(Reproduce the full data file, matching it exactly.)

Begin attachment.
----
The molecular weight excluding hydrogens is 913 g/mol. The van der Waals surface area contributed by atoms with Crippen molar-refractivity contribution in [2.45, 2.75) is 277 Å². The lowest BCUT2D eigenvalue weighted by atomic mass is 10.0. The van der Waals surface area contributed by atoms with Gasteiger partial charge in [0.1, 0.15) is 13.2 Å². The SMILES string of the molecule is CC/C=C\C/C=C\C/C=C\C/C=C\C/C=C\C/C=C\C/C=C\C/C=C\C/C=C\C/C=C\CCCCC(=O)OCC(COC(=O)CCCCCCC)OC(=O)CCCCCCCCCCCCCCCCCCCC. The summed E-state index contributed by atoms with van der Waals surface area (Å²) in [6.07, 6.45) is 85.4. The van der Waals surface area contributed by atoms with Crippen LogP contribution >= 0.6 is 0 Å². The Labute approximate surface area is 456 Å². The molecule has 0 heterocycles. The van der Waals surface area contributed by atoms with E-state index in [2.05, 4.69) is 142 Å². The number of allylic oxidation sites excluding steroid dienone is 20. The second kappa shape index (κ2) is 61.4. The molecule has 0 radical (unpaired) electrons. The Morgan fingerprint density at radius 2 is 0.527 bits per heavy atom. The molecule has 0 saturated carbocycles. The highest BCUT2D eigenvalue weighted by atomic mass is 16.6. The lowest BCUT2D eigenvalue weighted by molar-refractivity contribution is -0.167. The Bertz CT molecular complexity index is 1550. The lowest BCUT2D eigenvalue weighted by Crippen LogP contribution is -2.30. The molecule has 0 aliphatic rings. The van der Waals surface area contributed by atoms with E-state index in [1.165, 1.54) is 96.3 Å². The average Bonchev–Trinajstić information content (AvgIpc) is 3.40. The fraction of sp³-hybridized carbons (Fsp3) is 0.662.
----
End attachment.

The molecular weight excluding hydrogens is 913 g/mol. The van der Waals surface area contributed by atoms with Crippen molar-refractivity contribution in [2.45, 2.75) is 277 Å². The lowest BCUT2D eigenvalue weighted by atomic mass is 10.0. The van der Waals surface area contributed by atoms with Gasteiger partial charge in [0.1, 0.15) is 13.2 Å². The SMILES string of the molecule is CC/C=C\C/C=C\C/C=C\C/C=C\C/C=C\C/C=C\C/C=C\C/C=C\C/C=C\C/C=C\CCCCC(=O)OCC(COC(=O)CCCCCCC)OC(=O)CCCCCCCCCCCCCCCCCCCC. The summed E-state index contributed by atoms with van der Waals surface area (Å²) in [6.07, 6.45) is 85.4. The van der Waals surface area contributed by atoms with Crippen LogP contribution >= 0.6 is 0 Å². The Labute approximate surface area is 456 Å². The molecule has 0 heterocycles. The van der Waals surface area contributed by atoms with E-state index in [2.05, 4.69) is 142 Å². The number of allylic oxidation sites excluding steroid dienone is 20. The second kappa shape index (κ2) is 61.4. The molecule has 0 radical (unpaired) electrons. The Morgan fingerprint density at radius 2 is 0.527 bits per heavy atom. The molecule has 0 saturated carbocycles. The highest BCUT2D eigenvalue weighted by atomic mass is 16.6. The lowest BCUT2D eigenvalue weighted by molar-refractivity contribution is -0.167. The Bertz CT molecular complexity index is 1550. The lowest BCUT2D eigenvalue weighted by Crippen LogP contribution is -2.30. The molecule has 0 aliphatic rings. The van der Waals surface area contributed by atoms with E-state index in [1.165, 1.54) is 96.3 Å². The average Bonchev–Trinajstić information content (AvgIpc) is 3.40. The fraction of sp³-hybridized carbons (Fsp3) is 0.662.